Why was NZD down so much while AUD was up? New Zealand sends 24% of its exports to China and 10% to the EU, while Australia sends 37% to China and 6% to the EU. So measures to boost growth in China help Australia more, while possible hits to growth in Europe affect New Zealand more. Also investors may be looking ahead to Thursday’s Reserve Bank of New Zealand meeting, which is expected to do virtually nothing to boost growth or make the currency more attractive. Finally, investors may have noticed the shift in sentiment towards NZD that was evident in this weeks’ Commitment of Traders report (see below).

GBP was the worst performing major currency, presumably as the market focus shifts from last Thursday’s Bank of England meeting to this Thursday’s EU leaders summit and the ever-present Brexit problem.

Commitment of Traders (CoT) report shows the capitulation trade

Some enormous moves! (at least in percentage terms) as speculators threw in the towel and switched from net short USD to net long. The aggregate position of speculators in the futures contracts went from net short $7.1bn to net long $10.6bn. As you can see, the net EUR longs fell by more than half. Several other currencies flipped from net long currency to net short (thereby making for confusing percentage changes). JPY went from a net long 5,052 contracts to net short 35,562. GBP went from net long 10,969 to net short 19,206. NZD went from net long 7,006 to net short 15,940 – quite a dramatic move, as in one week they moved from being net long to being among the most short they’ve ever been. AUD net shorts more than doubled.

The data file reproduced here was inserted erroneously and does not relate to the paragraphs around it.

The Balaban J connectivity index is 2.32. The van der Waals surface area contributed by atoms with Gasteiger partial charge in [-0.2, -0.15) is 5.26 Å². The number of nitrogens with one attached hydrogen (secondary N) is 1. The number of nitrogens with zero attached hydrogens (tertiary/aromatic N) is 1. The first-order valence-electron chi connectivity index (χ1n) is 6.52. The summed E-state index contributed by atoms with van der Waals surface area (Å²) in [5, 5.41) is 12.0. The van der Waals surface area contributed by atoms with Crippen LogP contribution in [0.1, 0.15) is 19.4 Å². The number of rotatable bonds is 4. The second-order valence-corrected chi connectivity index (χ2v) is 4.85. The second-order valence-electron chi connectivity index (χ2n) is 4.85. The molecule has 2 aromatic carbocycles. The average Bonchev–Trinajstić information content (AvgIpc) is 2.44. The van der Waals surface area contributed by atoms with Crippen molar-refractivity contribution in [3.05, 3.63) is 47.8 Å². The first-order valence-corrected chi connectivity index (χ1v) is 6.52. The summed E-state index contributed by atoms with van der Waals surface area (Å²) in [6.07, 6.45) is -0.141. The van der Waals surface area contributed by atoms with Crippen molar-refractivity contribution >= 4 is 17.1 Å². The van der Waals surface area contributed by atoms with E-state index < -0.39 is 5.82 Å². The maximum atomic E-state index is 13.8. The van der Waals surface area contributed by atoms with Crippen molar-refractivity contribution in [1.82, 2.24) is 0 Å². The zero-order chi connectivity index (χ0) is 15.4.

One exception was MXN, where net shorts fell considerably after the Mexican central bank raised interest rates. Curiously, CAD net shorts also fell slightly even as trade fears rose.

Both gold and silver longs were cut as precious metals fell.

Speculators reduced their net short US Treasury positions a week ago, but changed their mind this week and added to them. 

Today’s market

The day starts with Germany’s Ifo survey. All the indicators are expected to decline. By contrast, while the German manufacturing purchasing managers’ index (PMI) for June was lower, the services (and therefore composite) PMI was higher.

The Ifo expectations index has tracked the PMI fairly well, although the peaks and troughs tend to be sharper. This suggests that the downturn could continue even while the PMI turns up.


The Chicago Fed National Activity Index (CFNAI) is expected to be little changed, indicating that the US economy continued to grow at an above-trend pace in May. The CFNAI is different from the other regional Fed indices, which gauge conditions in that particular Fed district. The Chicago index is designed to gauge national economic activity and related inflationary pressure. A positive index reading corresponds to growth above trend and a negative index reading corresponds to growth below trend. Although the components have all been previously announced, the indicator is one of the more closely watched among those issued by the various regional Feds. USD-positive.

US new home sales are forecast to be 667k, a mom increase of 0.8%. This compares with the 0.4% decline in existing home sales that actually took place during the month. Pending home sales have been soft recently and higher mortgage rates have been discouraging new home buyers, but with the recent uptick in home building, sales of new homes could increase. USD-positive.

The Dallas Fed manufacturing index may be on some other calendars, but it doesn’t seem to be very closely watched by the markets. Moves in EUR/USD in the 30 minutes and one hour following the release are totally uncorrelated with the results of the index. Ignore.


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Marshall Gittler's Market Outlook:  OPEC boosts output, PBOC cuts RRR, EU clashes; Ifo indices

The content of this article reflects the author’s opinion and does not necessarily reflect the official position of LiteForex. The material published on this page is provided for informational purposes only and should not be considered as the provision of investment advice for the purposes of Directive 2004/39/EC.